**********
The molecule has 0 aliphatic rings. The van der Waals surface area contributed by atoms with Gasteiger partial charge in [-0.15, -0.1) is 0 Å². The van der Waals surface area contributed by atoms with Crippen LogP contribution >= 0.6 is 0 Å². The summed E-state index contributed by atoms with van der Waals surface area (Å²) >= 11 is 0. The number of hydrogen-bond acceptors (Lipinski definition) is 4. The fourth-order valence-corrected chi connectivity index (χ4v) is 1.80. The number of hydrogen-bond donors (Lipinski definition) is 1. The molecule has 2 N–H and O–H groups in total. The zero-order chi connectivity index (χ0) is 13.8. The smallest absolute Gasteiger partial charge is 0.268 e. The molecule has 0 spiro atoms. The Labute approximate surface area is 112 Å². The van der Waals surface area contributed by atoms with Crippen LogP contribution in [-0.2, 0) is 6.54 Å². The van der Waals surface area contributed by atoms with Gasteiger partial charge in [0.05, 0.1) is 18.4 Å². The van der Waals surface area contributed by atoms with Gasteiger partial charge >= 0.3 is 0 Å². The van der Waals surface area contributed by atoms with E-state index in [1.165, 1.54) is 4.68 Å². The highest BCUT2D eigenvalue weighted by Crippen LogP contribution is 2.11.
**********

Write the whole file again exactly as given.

The molecule has 0 aliphatic rings. The van der Waals surface area contributed by atoms with Gasteiger partial charge in [-0.15, -0.1) is 0 Å². The van der Waals surface area contributed by atoms with Crippen LogP contribution >= 0.6 is 0 Å². The summed E-state index contributed by atoms with van der Waals surface area (Å²) >= 11 is 0. The number of hydrogen-bond acceptors (Lipinski definition) is 4. The fourth-order valence-corrected chi connectivity index (χ4v) is 1.80. The number of hydrogen-bond donors (Lipinski definition) is 1. The molecule has 2 N–H and O–H groups in total. The zero-order chi connectivity index (χ0) is 13.8. The smallest absolute Gasteiger partial charge is 0.268 e. The molecule has 0 spiro atoms. The Labute approximate surface area is 112 Å². The van der Waals surface area contributed by atoms with Crippen LogP contribution in [-0.2, 0) is 6.54 Å². The van der Waals surface area contributed by atoms with Gasteiger partial charge in [0.05, 0.1) is 18.4 Å². The van der Waals surface area contributed by atoms with Gasteiger partial charge >= 0.3 is 0 Å². The van der Waals surface area contributed by atoms with E-state index in [1.165, 1.54) is 4.68 Å². The highest BCUT2D eigenvalue weighted by Crippen LogP contribution is 2.11.